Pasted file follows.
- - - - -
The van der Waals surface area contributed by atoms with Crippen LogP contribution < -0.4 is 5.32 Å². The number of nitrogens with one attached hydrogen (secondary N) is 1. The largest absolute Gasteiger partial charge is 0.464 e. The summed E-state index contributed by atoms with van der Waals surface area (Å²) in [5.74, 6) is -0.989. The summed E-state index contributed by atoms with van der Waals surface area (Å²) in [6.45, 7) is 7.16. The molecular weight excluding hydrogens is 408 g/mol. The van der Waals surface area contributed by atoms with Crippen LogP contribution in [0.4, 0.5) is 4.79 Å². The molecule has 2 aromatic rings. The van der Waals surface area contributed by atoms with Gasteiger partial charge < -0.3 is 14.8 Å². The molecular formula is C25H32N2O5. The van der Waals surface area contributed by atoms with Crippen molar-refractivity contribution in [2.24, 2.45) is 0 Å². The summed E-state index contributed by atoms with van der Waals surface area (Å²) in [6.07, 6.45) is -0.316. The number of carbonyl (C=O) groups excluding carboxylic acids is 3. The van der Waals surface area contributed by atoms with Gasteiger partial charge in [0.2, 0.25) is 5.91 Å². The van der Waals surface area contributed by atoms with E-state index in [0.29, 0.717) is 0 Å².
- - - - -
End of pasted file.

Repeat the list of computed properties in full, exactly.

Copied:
The van der Waals surface area contributed by atoms with Crippen LogP contribution < -0.4 is 5.32 Å². The number of nitrogens with one attached hydrogen (secondary N) is 1. The largest absolute Gasteiger partial charge is 0.464 e. The summed E-state index contributed by atoms with van der Waals surface area (Å²) in [5.74, 6) is -0.989. The summed E-state index contributed by atoms with van der Waals surface area (Å²) in [6.45, 7) is 7.16. The molecular weight excluding hydrogens is 408 g/mol. The van der Waals surface area contributed by atoms with Crippen LogP contribution in [0.4, 0.5) is 4.79 Å². The molecule has 2 aromatic rings. The van der Waals surface area contributed by atoms with Gasteiger partial charge < -0.3 is 14.8 Å². The molecular formula is C25H32N2O5. The van der Waals surface area contributed by atoms with Crippen molar-refractivity contribution in [2.24, 2.45) is 0 Å². The summed E-state index contributed by atoms with van der Waals surface area (Å²) in [6.07, 6.45) is -0.316. The number of carbonyl (C=O) groups excluding carboxylic acids is 3. The van der Waals surface area contributed by atoms with Gasteiger partial charge in [0.2, 0.25) is 5.91 Å². The van der Waals surface area contributed by atoms with E-state index in [0.29, 0.717) is 0 Å².